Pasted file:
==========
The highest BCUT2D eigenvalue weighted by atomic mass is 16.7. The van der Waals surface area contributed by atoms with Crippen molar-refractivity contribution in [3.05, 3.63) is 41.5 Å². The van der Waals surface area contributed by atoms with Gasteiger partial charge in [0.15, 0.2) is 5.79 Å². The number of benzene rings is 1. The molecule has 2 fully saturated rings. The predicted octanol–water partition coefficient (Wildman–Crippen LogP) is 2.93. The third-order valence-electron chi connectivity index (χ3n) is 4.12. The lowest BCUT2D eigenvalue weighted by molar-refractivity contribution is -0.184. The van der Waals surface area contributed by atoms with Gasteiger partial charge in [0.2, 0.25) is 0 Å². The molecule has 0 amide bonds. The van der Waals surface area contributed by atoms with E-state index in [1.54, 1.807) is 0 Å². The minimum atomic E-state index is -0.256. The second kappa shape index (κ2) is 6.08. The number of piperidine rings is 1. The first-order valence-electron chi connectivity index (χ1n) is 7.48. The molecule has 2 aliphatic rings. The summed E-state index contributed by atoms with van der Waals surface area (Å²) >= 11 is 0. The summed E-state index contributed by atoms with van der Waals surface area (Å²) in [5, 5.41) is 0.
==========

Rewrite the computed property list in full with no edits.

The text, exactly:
The highest BCUT2D eigenvalue weighted by atomic mass is 16.7. The van der Waals surface area contributed by atoms with Crippen molar-refractivity contribution in [3.05, 3.63) is 41.5 Å². The van der Waals surface area contributed by atoms with Gasteiger partial charge in [0.15, 0.2) is 5.79 Å². The number of benzene rings is 1. The molecule has 2 fully saturated rings. The predicted octanol–water partition coefficient (Wildman–Crippen LogP) is 2.93. The third-order valence-electron chi connectivity index (χ3n) is 4.12. The lowest BCUT2D eigenvalue weighted by molar-refractivity contribution is -0.184. The van der Waals surface area contributed by atoms with Gasteiger partial charge in [0.2, 0.25) is 0 Å². The molecule has 0 amide bonds. The van der Waals surface area contributed by atoms with E-state index in [1.54, 1.807) is 0 Å². The minimum atomic E-state index is -0.256. The second kappa shape index (κ2) is 6.08. The number of piperidine rings is 1. The first-order valence-electron chi connectivity index (χ1n) is 7.48. The molecule has 2 aliphatic rings. The summed E-state index contributed by atoms with van der Waals surface area (Å²) >= 11 is 0. The summed E-state index contributed by atoms with van der Waals surface area (Å²) in [5, 5.41) is 0.